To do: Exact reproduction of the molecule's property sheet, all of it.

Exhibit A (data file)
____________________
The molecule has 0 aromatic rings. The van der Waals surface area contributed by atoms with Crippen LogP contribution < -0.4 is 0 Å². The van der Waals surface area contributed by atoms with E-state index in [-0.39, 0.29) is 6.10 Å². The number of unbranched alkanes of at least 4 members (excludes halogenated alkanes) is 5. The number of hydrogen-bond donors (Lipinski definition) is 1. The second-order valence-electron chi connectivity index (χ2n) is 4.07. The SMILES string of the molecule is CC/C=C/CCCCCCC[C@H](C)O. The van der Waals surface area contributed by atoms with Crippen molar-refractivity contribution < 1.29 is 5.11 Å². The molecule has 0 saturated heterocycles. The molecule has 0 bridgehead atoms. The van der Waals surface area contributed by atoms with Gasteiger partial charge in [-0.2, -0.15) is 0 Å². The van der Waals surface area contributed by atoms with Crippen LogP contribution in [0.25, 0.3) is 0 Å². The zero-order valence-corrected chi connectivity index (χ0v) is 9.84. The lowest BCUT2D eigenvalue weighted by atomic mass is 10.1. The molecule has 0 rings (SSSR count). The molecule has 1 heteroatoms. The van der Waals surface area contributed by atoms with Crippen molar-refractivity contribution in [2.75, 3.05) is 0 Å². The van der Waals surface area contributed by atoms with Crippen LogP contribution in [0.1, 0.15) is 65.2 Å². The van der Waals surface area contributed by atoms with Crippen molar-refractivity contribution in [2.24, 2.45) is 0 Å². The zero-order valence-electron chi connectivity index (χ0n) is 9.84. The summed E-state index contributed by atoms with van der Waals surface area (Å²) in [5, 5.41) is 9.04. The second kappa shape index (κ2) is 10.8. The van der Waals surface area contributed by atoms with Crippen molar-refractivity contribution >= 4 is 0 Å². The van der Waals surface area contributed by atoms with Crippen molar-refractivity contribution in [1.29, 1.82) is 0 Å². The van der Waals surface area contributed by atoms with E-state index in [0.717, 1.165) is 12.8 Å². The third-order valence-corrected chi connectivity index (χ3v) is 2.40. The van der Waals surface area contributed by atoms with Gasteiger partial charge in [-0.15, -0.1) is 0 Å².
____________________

The molecule has 0 aromatic rings. The van der Waals surface area contributed by atoms with Crippen LogP contribution < -0.4 is 0 Å². The van der Waals surface area contributed by atoms with E-state index in [-0.39, 0.29) is 6.10 Å². The number of unbranched alkanes of at least 4 members (excludes halogenated alkanes) is 5. The number of hydrogen-bond donors (Lipinski definition) is 1. The second-order valence-electron chi connectivity index (χ2n) is 4.07. The SMILES string of the molecule is CC/C=C/CCCCCCC[C@H](C)O. The van der Waals surface area contributed by atoms with Crippen molar-refractivity contribution < 1.29 is 5.11 Å². The molecule has 0 saturated heterocycles. The molecule has 0 bridgehead atoms. The van der Waals surface area contributed by atoms with Gasteiger partial charge in [-0.2, -0.15) is 0 Å². The van der Waals surface area contributed by atoms with Crippen LogP contribution in [0.25, 0.3) is 0 Å². The zero-order valence-corrected chi connectivity index (χ0v) is 9.84. The lowest BCUT2D eigenvalue weighted by atomic mass is 10.1. The molecule has 0 rings (SSSR count). The molecule has 1 heteroatoms. The van der Waals surface area contributed by atoms with Crippen molar-refractivity contribution in [2.75, 3.05) is 0 Å². The van der Waals surface area contributed by atoms with Crippen LogP contribution in [0.1, 0.15) is 65.2 Å². The van der Waals surface area contributed by atoms with Crippen molar-refractivity contribution in [2.24, 2.45) is 0 Å². The zero-order valence-electron chi connectivity index (χ0n) is 9.84. The summed E-state index contributed by atoms with van der Waals surface area (Å²) in [5, 5.41) is 9.04. The second kappa shape index (κ2) is 10.8. The van der Waals surface area contributed by atoms with Crippen molar-refractivity contribution >= 4 is 0 Å². The van der Waals surface area contributed by atoms with Crippen molar-refractivity contribution in [1.29, 1.82) is 0 Å². The van der Waals surface area contributed by atoms with E-state index in [0.717, 1.165) is 12.8 Å². The third-order valence-corrected chi connectivity index (χ3v) is 2.40. The van der Waals surface area contributed by atoms with Gasteiger partial charge in [-0.15, -0.1) is 0 Å².